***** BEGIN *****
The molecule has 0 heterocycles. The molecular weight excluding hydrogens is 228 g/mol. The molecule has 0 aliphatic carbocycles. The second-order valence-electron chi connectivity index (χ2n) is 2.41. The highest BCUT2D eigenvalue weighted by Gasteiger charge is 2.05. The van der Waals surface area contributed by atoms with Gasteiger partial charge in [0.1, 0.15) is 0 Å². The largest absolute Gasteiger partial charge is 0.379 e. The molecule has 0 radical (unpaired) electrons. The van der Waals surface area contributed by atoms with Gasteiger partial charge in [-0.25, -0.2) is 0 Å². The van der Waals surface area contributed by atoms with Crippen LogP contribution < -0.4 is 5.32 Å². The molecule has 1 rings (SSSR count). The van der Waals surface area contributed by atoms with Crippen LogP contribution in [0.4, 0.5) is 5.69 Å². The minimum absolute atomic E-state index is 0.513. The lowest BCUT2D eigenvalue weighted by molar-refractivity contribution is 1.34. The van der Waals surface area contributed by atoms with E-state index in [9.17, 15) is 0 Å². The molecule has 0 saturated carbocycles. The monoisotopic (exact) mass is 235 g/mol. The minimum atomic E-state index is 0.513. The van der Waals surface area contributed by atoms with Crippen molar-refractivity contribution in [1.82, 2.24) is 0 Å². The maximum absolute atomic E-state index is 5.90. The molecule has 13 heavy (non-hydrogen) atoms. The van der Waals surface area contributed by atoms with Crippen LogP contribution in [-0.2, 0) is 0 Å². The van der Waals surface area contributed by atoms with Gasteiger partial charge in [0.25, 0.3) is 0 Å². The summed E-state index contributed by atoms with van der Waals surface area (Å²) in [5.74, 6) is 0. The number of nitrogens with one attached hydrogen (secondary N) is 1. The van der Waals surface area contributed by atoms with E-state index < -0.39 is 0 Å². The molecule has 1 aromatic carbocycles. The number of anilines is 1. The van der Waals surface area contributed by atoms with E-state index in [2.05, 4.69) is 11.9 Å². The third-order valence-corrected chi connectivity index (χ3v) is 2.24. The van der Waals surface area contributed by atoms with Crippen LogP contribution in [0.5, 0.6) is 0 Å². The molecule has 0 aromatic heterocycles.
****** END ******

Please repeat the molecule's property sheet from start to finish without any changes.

The molecule has 0 heterocycles. The molecular weight excluding hydrogens is 228 g/mol. The molecule has 0 aliphatic carbocycles. The second-order valence-electron chi connectivity index (χ2n) is 2.41. The highest BCUT2D eigenvalue weighted by Gasteiger charge is 2.05. The van der Waals surface area contributed by atoms with Gasteiger partial charge in [0.1, 0.15) is 0 Å². The largest absolute Gasteiger partial charge is 0.379 e. The molecule has 0 radical (unpaired) electrons. The van der Waals surface area contributed by atoms with Gasteiger partial charge in [-0.25, -0.2) is 0 Å². The van der Waals surface area contributed by atoms with Crippen LogP contribution < -0.4 is 5.32 Å². The molecule has 1 rings (SSSR count). The van der Waals surface area contributed by atoms with Crippen LogP contribution in [0.4, 0.5) is 5.69 Å². The minimum absolute atomic E-state index is 0.513. The lowest BCUT2D eigenvalue weighted by molar-refractivity contribution is 1.34. The van der Waals surface area contributed by atoms with E-state index in [9.17, 15) is 0 Å². The molecule has 0 saturated carbocycles. The monoisotopic (exact) mass is 235 g/mol. The minimum atomic E-state index is 0.513. The van der Waals surface area contributed by atoms with Crippen molar-refractivity contribution in [1.82, 2.24) is 0 Å². The maximum absolute atomic E-state index is 5.90. The molecule has 13 heavy (non-hydrogen) atoms. The van der Waals surface area contributed by atoms with Crippen LogP contribution in [-0.2, 0) is 0 Å². The van der Waals surface area contributed by atoms with Gasteiger partial charge in [0.25, 0.3) is 0 Å². The summed E-state index contributed by atoms with van der Waals surface area (Å²) in [5.74, 6) is 0. The number of nitrogens with one attached hydrogen (secondary N) is 1. The van der Waals surface area contributed by atoms with E-state index < -0.39 is 0 Å². The molecule has 1 aromatic carbocycles. The number of anilines is 1. The van der Waals surface area contributed by atoms with E-state index in [2.05, 4.69) is 11.9 Å². The third-order valence-corrected chi connectivity index (χ3v) is 2.24. The van der Waals surface area contributed by atoms with Crippen LogP contribution in [0.5, 0.6) is 0 Å². The molecule has 0 aromatic heterocycles.